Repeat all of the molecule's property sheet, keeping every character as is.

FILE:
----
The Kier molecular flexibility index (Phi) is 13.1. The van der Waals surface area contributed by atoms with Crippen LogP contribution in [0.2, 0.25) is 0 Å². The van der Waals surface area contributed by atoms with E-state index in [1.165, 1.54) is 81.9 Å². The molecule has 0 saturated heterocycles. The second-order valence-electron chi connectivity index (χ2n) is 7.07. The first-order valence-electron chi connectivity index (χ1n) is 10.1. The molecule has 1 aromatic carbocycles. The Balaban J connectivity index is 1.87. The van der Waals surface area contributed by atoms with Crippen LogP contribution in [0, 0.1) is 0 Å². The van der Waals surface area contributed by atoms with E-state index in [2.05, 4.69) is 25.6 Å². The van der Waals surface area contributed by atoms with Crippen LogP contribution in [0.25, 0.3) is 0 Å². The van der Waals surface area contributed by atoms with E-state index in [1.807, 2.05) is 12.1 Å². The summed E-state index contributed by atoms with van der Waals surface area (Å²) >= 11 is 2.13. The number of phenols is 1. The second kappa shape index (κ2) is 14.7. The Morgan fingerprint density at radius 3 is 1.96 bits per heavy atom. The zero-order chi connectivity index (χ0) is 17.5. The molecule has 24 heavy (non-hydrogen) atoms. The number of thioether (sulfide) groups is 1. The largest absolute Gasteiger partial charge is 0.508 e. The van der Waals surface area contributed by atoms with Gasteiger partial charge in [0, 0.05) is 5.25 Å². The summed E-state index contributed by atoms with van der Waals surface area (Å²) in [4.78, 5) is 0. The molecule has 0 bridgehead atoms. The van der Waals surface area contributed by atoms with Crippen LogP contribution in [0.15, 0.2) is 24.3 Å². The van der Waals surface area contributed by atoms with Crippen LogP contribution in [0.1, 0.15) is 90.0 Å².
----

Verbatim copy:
The Kier molecular flexibility index (Phi) is 13.1. The van der Waals surface area contributed by atoms with Crippen LogP contribution in [0.2, 0.25) is 0 Å². The van der Waals surface area contributed by atoms with E-state index in [1.165, 1.54) is 81.9 Å². The molecule has 0 saturated heterocycles. The second-order valence-electron chi connectivity index (χ2n) is 7.07. The first-order valence-electron chi connectivity index (χ1n) is 10.1. The molecule has 1 aromatic carbocycles. The Balaban J connectivity index is 1.87. The van der Waals surface area contributed by atoms with Crippen LogP contribution in [0, 0.1) is 0 Å². The van der Waals surface area contributed by atoms with E-state index in [2.05, 4.69) is 25.6 Å². The van der Waals surface area contributed by atoms with Crippen LogP contribution in [0.25, 0.3) is 0 Å². The van der Waals surface area contributed by atoms with E-state index in [1.807, 2.05) is 12.1 Å². The summed E-state index contributed by atoms with van der Waals surface area (Å²) >= 11 is 2.13. The number of phenols is 1. The second kappa shape index (κ2) is 14.7. The Morgan fingerprint density at radius 3 is 1.96 bits per heavy atom. The zero-order chi connectivity index (χ0) is 17.5. The molecule has 24 heavy (non-hydrogen) atoms. The number of thioether (sulfide) groups is 1. The largest absolute Gasteiger partial charge is 0.508 e. The van der Waals surface area contributed by atoms with Gasteiger partial charge in [0, 0.05) is 5.25 Å². The summed E-state index contributed by atoms with van der Waals surface area (Å²) in [4.78, 5) is 0. The molecule has 0 bridgehead atoms. The van der Waals surface area contributed by atoms with Crippen LogP contribution in [0.15, 0.2) is 24.3 Å². The van der Waals surface area contributed by atoms with Crippen LogP contribution in [0.1, 0.15) is 90.0 Å².